An iconic Sun Valley ride, the Adams Gulch
Loop (known by many as the Griffin Butte Loop) is an outstanding ride that takes in a variety of terrain and settings. The loop is great in either direction.
Clockwise, ride out and up Adams Gulch
on the road-like Trail No. 146, or take the low trails lining either side of the gulch. Which ever way you head up the gulch, you'll be aiming to get on the Griffin Butte Connector
Trail No 839. This trail heads north to climb out of the lower reaches of the gulch to take you to the top of the loop and a fun descent back to the trailhead.
Counter-clockwise, take Sunnyside Trail No. 316 out of the trailhead to the west to the Adams Rib Trail No. 142 (Pork Chop Section of Trail No. 142). You'll encounter steep climbing on Trail No. 142. Topping out, the descent down the other side is an exceptionally fun bunch of singletrack.
Which ever way you tackle this ride, keep in mind that you are riding in an area that is very popular with all manner of trail users. Watch for others approaching from the other direction and be ready to yield the trail.
The ride can be ridden in either direction, but the most common approach is to head out from the Adams Gulch
Traihead on the old road-like trail that follows the bottom of the drainage. This ride description will focus on that approach.
Take the Old Adams Gulch
Road Trail No. 146 to the west to ride up the drainage. You'll cross a number of small footbridges as you head upstream. Stay on the main, road-like trail. After about 1.5 miles you'll want to stay right where the road splits. (The road to the left is the bottom of Eve's Gulch
Trail.) Stay right to follow the Trail No. 177 (also quite road-like in spots) and cross the creek a few more times, again on small bridges, to arrive at the Griffin Butte Connector
Trail No. 839 on the right. Climb on the No. 839 Tr. for about 1.6 miles to reach a false summit where the Griffin Butte Connector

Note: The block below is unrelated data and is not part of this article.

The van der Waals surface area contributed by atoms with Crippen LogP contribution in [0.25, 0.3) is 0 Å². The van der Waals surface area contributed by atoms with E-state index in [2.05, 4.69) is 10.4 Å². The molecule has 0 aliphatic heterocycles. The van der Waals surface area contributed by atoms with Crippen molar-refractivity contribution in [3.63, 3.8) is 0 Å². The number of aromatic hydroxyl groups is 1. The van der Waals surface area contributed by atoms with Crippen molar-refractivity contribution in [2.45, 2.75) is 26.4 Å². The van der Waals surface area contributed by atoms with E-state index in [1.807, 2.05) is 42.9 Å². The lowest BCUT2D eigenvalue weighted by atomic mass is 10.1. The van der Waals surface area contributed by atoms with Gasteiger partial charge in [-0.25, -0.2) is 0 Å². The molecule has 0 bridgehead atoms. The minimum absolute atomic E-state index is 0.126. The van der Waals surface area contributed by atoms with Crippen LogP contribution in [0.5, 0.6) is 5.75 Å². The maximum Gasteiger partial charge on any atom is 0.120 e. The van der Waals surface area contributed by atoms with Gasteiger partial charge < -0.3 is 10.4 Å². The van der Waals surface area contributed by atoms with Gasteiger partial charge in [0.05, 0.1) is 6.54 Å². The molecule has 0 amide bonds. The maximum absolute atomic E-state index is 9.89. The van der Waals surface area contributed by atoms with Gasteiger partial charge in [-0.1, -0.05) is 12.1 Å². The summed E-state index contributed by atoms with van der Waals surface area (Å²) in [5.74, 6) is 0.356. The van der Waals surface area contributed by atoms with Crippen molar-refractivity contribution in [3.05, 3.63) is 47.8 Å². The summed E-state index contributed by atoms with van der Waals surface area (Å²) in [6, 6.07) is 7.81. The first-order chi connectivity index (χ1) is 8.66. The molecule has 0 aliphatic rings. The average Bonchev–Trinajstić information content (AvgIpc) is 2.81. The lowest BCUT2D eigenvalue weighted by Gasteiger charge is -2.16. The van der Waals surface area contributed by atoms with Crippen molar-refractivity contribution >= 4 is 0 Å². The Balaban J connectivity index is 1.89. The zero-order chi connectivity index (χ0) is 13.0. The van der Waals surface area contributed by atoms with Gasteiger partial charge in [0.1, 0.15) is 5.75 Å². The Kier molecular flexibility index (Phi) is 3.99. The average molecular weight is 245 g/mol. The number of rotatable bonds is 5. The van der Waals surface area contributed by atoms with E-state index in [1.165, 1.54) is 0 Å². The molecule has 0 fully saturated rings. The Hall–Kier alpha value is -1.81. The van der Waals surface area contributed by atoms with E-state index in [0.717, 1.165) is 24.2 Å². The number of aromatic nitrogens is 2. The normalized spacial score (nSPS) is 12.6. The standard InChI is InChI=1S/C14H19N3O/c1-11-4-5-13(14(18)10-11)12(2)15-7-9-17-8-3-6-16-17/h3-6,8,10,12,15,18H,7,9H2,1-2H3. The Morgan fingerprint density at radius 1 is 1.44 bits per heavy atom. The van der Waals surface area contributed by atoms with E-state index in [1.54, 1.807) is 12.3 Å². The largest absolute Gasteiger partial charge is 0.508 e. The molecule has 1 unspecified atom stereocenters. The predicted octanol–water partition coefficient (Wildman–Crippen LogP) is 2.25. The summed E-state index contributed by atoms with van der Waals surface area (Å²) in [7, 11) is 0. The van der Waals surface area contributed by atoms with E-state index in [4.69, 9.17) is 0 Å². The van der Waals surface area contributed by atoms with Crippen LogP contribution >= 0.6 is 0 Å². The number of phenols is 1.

Trail intersects with the Adams Rib Trail No. 142.
At this broad saddle/summit area there are some good views of the surrounding countryside. Its a popular spot to take a break, chew on a snack, or re-hydrate before heading on.
To keep going on the loop you'll want to continue straight onto the No. 142 Trail to drop steeply, then climb again to reach the main descent back toward the trailhead. At this point, where you come to another open area, you'll have an outstanding view of the Pioneer Mountains in the distance. The views that are closer-in aren't bad either, with the nearby Griffin Butte adding another layer of beauty to the mix.
Once you are done checking out this viewpoint you'll pass into a rocky, and at times, incised ("v"-shaped) section of trail tread. Have fun bouncing over, and dodging, the rocks as you bank from side to side in an effort to keep rolling and negotiating the, at times, tricky descent.
While descending, stay straight/right where the No. 142 trail and Harper's Trail
No. 323 meet. This puts you on the Pork Chop section of the No. 142 Trail and more steep descending. After a while Pork Chop swings into and over some of the side-hills that frame the upper reaches of Adams Gulch
. Here there are nice views into town and over to the treed slopes on the western flank of the Adams Gulch
drainage. Those treed slopes burned in a mosaic pattern, which has left the hillsides with a rather striped appearance.
At the bottom of Pork Chop you'll want to hang a left to gain the Sunnyside portion of the No. 316 trail. Sunnyside is super popular with hikers, dog walkers, runners, kids and grandmas, and all manner of bikers, so chill out and ride slowly where others may be approaching from around blind corners. Where you have a clear trail ahead, enjoy a wonderful swooping ride through the Aspens back to the trailhead.
The 2007 Castle Rock Fire burned through portions of the forest traveled on the Griffin Butte Loop. At places along the route evidence of the fire is apparent. Traveling in areas of the fire can pose added risks, but alert and careful travelers should have little difficulty if they keep a few things in mind. Burned standing trees may fall. For this reason, they pose a danger to trail users, especially in times of high winds. Check the weather before you head out and avoid riding in burned areas if high winds or storms are predicted. Carefully approach blind curves and other areas where a clear line of sight is not available; watch out for unexpected hazards which may have rolled or fallen onto the trail.